In his book, Born to Run, Christopher McDougall tackles a similar mindset: shoes. We are so accustomed to lacing up padded foot mittens that we fail to recognize that heeled running shoes are a recent invention. In fact, he writes,

Running shoes may be the most destructive force to ever hit the human foot … Every year, anywhere from 65 to 80 percent of all runners suffer an injury … there are no evidence-based studies—not one—that demonstrate that running shoes make you less prone to injury.

The human species has slowly been evolving over the last 3.7 million years to become bipedal. In the early seventies, Nike thought padding your foot would be healthier, contradicting natural body mechanics. The company’s marketing campaign worked; millions of runners (and walkers) have suffered the consequences.

Biomechanist Katy Bowman also warns against the dangers of excessive shoe wearing. The reduction of input on our feet is welcome, she writes, when we step over glass; yet it also causes sensory nerves to deteriorate and tissues to atrophy. Shoes press our toes together, affecting nerve health; reduce range of motion in our ankle joints; force us to constantly adjust our pelvis and spine, especially when walking downhill; and shorten our calf muscles, which impacts our upper back and neck. Shoes are also implicated in chronic headaches.

This trend began, in some ways, with paved surfaces. Bowman continues,

Our body equipment, which performs best in constantly changing conditions, has been allowed small ranges of motion at a very high frequency.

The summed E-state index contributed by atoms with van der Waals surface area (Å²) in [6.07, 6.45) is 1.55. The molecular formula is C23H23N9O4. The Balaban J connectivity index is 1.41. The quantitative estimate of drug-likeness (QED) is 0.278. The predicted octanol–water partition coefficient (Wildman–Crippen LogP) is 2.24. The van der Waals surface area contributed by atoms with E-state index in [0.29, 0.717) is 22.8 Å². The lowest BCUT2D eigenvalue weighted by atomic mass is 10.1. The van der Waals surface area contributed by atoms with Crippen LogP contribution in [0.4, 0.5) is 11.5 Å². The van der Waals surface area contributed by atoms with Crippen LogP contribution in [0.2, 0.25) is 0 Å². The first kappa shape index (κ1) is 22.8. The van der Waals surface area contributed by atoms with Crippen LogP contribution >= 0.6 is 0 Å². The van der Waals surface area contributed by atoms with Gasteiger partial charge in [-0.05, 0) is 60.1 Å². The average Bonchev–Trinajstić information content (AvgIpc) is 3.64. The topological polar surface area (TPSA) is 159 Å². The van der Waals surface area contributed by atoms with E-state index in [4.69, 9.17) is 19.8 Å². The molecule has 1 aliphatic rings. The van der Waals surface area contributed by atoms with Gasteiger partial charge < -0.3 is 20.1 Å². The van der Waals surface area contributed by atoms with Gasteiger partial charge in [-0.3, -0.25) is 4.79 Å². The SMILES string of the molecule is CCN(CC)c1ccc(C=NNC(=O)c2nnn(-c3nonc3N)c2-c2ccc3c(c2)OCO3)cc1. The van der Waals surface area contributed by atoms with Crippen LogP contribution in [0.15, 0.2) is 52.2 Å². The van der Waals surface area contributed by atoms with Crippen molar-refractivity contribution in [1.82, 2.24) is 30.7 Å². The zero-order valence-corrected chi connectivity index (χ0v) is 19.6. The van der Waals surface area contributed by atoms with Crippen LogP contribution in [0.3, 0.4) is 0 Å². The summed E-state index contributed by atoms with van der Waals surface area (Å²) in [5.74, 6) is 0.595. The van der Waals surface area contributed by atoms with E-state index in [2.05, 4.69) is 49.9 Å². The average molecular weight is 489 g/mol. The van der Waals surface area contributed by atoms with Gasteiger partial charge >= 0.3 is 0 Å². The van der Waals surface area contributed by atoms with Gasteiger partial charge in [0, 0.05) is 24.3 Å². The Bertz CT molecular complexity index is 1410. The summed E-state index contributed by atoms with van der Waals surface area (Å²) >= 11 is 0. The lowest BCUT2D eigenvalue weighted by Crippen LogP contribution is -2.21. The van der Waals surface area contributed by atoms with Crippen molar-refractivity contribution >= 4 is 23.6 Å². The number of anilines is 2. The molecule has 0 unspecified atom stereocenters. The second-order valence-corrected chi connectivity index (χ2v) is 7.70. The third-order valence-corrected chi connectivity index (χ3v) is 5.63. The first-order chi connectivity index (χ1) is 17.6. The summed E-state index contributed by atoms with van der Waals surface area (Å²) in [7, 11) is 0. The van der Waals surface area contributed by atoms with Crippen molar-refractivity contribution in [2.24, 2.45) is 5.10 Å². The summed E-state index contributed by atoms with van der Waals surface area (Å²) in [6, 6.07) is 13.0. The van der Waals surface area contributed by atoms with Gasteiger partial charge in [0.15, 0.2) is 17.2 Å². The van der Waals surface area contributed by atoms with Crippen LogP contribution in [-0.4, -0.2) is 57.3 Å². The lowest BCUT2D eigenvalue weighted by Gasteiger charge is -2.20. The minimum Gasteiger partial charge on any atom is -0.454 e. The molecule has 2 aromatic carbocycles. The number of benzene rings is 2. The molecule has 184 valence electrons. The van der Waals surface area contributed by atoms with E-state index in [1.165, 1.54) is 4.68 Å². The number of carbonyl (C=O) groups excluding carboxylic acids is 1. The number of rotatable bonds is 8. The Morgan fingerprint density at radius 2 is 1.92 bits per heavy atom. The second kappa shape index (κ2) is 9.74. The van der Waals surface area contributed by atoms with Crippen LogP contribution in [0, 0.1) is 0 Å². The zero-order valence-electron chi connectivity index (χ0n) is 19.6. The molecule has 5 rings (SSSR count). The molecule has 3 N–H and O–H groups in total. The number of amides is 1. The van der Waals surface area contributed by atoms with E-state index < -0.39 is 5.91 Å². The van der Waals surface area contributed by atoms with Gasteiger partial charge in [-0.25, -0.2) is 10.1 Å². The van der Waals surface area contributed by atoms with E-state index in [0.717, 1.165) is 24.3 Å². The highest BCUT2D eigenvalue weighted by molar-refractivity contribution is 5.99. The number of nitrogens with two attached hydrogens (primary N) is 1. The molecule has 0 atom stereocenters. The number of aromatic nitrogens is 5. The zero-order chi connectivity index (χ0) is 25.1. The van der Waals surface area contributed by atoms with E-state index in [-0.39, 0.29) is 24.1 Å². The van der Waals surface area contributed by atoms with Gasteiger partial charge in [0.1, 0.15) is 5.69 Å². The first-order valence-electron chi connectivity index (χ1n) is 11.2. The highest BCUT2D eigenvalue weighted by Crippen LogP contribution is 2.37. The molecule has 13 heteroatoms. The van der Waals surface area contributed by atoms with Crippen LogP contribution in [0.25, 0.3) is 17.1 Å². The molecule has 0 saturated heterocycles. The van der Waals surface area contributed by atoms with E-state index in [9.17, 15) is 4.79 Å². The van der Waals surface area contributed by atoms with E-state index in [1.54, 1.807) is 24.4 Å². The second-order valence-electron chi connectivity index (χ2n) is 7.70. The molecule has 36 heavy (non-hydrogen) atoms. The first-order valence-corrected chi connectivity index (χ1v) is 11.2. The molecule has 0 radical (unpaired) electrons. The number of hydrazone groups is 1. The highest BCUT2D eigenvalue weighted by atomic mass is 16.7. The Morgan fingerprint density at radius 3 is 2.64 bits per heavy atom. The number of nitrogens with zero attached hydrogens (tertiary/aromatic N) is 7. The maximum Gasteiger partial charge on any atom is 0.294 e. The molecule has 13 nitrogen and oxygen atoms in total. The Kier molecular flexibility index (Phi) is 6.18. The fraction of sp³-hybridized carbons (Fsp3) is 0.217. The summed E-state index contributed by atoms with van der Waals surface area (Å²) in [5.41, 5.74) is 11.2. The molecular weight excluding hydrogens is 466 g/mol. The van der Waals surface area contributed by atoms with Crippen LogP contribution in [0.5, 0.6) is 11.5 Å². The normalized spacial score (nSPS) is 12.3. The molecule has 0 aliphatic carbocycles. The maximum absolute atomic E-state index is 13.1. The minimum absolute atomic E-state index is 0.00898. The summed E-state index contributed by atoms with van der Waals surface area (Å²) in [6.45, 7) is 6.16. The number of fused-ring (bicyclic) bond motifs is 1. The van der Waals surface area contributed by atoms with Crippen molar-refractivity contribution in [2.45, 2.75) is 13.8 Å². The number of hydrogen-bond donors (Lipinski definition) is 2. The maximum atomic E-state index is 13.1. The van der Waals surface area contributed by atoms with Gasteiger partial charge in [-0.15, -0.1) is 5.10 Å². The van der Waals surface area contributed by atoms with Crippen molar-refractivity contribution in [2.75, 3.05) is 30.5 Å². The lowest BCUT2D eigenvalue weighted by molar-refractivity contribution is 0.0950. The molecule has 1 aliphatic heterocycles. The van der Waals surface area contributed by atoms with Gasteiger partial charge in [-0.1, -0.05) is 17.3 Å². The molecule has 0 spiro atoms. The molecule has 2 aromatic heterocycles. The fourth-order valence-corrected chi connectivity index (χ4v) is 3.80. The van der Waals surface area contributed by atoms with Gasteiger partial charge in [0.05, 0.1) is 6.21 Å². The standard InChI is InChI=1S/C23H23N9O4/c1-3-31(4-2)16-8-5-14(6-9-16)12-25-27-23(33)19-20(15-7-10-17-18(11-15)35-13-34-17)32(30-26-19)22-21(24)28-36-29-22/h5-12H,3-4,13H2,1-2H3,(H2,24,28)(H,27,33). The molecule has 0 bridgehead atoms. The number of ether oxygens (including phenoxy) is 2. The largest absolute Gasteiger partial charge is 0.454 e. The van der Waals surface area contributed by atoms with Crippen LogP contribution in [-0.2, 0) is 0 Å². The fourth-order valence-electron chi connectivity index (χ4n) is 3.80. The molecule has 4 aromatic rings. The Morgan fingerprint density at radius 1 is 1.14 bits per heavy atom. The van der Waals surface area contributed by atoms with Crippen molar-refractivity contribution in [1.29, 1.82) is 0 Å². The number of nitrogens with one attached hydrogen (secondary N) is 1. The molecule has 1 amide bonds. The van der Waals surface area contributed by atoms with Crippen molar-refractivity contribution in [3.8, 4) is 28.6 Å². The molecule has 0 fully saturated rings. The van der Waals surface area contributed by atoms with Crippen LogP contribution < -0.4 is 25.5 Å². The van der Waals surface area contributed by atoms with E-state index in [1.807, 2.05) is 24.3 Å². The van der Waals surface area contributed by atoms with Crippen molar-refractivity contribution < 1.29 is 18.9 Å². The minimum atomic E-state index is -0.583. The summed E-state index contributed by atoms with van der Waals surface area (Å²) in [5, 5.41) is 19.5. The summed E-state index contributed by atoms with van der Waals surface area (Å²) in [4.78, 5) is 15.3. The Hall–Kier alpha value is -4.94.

The wear and tear accumulates over years but has drastic results. McDougall confirms:

Follow the same daily routine, and your musculoskeletal system quickly figures out how to adapt and go on autopilot. But surprise it with new challenges—leap over a creek, commando-crawl under a log, spring till your lungs are bursting—and scores of nerves and ancillary muscles are suddenly electrified into action.

There are many reasons not to be completely barefoot in urban environments. At the same time, a cultural fear/disdain of minimalist footwear keeps the broader population from letting their feet and ankles do what they do naturally. I stopped counting the comments regarding my Five Fingers years ago because I feel the difference during my runs, on the yoga mat, and while performing high intensity workouts. Colleagues and students that spend more time barefoot also notice improvements.

Appearances matter. Humans are social animals. Sadly, our mores too often trump research and common sense. On the court and off, on the trail and off, we let others influence us in ways that are detrimental to our success and health. Our habits make the difference between 50 and 90 percent. It depends on what we’re willing to give, and what we sacrifice along the way.

Derek Beres is working on his new book, Whole Motion: Training Your Brain and Body For Optimal Health (Carrel/Skyhorse, Spring 2017). He is based in Los Angeles. Stay in touch @derekberes.